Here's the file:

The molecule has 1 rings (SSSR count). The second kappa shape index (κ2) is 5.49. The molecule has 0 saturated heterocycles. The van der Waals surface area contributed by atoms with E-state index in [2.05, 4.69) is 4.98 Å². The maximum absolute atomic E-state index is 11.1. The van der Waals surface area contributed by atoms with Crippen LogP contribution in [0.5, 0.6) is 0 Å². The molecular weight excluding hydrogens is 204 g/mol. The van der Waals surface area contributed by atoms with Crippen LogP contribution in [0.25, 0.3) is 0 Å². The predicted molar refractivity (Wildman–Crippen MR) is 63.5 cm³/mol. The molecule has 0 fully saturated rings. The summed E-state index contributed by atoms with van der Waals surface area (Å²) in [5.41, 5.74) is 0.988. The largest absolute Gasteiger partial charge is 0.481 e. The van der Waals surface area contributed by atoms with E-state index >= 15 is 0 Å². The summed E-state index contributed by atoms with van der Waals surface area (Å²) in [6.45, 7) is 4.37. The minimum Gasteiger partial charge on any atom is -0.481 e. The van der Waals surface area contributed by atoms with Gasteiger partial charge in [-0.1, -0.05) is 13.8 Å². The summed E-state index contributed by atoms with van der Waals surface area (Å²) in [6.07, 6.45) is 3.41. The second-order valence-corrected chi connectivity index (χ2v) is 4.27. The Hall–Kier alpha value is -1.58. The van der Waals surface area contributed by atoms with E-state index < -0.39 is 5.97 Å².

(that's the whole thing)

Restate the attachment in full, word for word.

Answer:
The molecule has 1 rings (SSSR count). The second kappa shape index (κ2) is 5.49. The molecule has 0 saturated heterocycles. The van der Waals surface area contributed by atoms with E-state index in [2.05, 4.69) is 4.98 Å². The maximum absolute atomic E-state index is 11.1. The van der Waals surface area contributed by atoms with Crippen LogP contribution in [0.5, 0.6) is 0 Å². The molecular weight excluding hydrogens is 204 g/mol. The van der Waals surface area contributed by atoms with Crippen LogP contribution in [0.25, 0.3) is 0 Å². The predicted molar refractivity (Wildman–Crippen MR) is 63.5 cm³/mol. The molecule has 0 fully saturated rings. The summed E-state index contributed by atoms with van der Waals surface area (Å²) in [5.41, 5.74) is 0.988. The largest absolute Gasteiger partial charge is 0.481 e. The van der Waals surface area contributed by atoms with E-state index >= 15 is 0 Å². The summed E-state index contributed by atoms with van der Waals surface area (Å²) in [6.45, 7) is 4.37. The minimum Gasteiger partial charge on any atom is -0.481 e. The van der Waals surface area contributed by atoms with Gasteiger partial charge in [-0.1, -0.05) is 13.8 Å². The summed E-state index contributed by atoms with van der Waals surface area (Å²) in [6.07, 6.45) is 3.41. The second-order valence-corrected chi connectivity index (χ2v) is 4.27. The Hall–Kier alpha value is -1.58. The van der Waals surface area contributed by atoms with E-state index < -0.39 is 5.97 Å².